Kazakh president Kassym-Jomart Tokayev’s office has said that order has been restored in the country, as troops from a Russian-led military alliance continue to guard 'strategic facilities.'
Kazakhstan authorities have said they stabilised the situation across the country following the deadliest outbreak of violence in 30 years of independence.
President Kassym-Jomart Tokayev’s office said Sunday that order has stabilised in the country and that authorities have regained control of administrative buildings that were occupied by protesters.
"The situation has been stabilised in all regions of the country," it said, adding vital services were being restored.
Security and intelligence officials briefed Tokayev on Sunday that they were continuing "clean-up" actions in what he has called a huge counter-terrorism operation.
Tokayev’s office also said troops from a Russian-led military alliance were guarding "strategic facilities".
Over a hundred fatalities
At least 164 people died and almost 6,000 were arrested in Kazakhstan following the violent riots in Central Asia's largest country this week.
The figures reported on Sunday on the state news channel Khabar-24 are a significant rise from previous tallies. It is not clear if the deaths refer only to civilians or if law-enforcement deaths are included.
Kazakh authorities said earlier on Sunday that 16 police or national guard had been killed. Authorities previously gave the civilian death toll as 26.
Most of the deaths — 103 — were in Almaty, the country's largest city, where demonstrators seized government buildings and set some afire, according to the ministry.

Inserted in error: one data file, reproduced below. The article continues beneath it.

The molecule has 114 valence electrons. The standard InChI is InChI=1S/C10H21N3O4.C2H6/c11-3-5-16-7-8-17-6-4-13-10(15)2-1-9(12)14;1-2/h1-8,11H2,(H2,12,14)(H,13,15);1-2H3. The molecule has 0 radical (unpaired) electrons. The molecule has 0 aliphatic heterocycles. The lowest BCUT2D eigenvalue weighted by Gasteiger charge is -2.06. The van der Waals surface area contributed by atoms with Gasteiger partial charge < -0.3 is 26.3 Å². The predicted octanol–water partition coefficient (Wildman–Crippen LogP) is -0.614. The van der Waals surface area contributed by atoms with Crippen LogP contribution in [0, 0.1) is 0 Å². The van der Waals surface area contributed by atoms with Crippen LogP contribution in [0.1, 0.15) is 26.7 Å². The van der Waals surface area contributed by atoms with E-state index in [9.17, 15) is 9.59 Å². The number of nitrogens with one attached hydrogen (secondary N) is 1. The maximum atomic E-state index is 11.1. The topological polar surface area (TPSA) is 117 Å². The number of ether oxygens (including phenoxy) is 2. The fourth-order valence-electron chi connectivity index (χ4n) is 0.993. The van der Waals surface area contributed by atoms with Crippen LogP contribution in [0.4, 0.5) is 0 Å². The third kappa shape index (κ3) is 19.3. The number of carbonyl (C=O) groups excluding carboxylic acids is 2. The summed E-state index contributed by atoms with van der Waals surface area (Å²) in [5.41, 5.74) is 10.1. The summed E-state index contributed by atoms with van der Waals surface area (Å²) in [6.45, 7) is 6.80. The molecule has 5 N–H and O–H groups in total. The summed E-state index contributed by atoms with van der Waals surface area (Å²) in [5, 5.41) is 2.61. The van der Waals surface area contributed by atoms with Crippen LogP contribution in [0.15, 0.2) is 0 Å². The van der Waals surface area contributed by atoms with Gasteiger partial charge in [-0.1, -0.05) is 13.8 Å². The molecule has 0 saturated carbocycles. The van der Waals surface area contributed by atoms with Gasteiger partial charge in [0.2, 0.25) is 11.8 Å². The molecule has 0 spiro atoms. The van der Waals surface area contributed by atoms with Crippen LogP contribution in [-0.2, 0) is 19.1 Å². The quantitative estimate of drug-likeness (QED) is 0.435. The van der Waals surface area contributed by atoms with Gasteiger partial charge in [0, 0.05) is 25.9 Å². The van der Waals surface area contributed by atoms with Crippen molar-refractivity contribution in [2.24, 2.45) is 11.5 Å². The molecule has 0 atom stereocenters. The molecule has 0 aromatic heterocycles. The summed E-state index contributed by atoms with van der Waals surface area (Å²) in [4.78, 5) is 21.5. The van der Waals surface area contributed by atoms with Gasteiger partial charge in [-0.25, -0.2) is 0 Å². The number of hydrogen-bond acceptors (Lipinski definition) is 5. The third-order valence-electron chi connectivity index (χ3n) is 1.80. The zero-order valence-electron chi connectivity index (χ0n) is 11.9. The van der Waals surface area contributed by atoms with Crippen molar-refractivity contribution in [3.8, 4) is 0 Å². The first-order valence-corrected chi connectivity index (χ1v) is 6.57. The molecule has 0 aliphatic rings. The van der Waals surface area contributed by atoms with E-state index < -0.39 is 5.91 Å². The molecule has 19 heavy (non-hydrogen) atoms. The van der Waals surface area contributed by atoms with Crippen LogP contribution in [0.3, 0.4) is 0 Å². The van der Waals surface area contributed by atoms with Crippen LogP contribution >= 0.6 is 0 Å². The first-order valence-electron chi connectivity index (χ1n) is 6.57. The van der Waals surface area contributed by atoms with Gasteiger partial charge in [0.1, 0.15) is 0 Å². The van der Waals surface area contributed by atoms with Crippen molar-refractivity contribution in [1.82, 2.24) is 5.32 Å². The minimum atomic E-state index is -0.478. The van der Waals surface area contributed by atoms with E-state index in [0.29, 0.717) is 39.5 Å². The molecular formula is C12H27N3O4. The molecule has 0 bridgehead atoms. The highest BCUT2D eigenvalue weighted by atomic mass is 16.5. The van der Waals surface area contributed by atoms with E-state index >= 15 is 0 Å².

The country's ombudswoman for children's rights said that three of those killed were minors, including a 4-year-old girl.
In Almaty, normal life appeared to be returning on Sunday although with fewer cars than usual.
Security forces have set up checkpoints around the perimeter of the city. In the centre, smashed windows, gutted cash machines and torched buildings bore witness to the destruction.
The main Republic Square where the charred mayor's office is located remained sealed off to the public. One road leading to it was cordoned off by police; another was blocked by a burnt-out bus.
A Reuters News correspondent saw two military vehicles with mounted machine guns driving towards the square. Most of the dozens of civilian and police cars torched during the unrest had been removed by Sunday.
The internet remained heavily restricted, with access only available to the presidential website and a handful of other local news websites.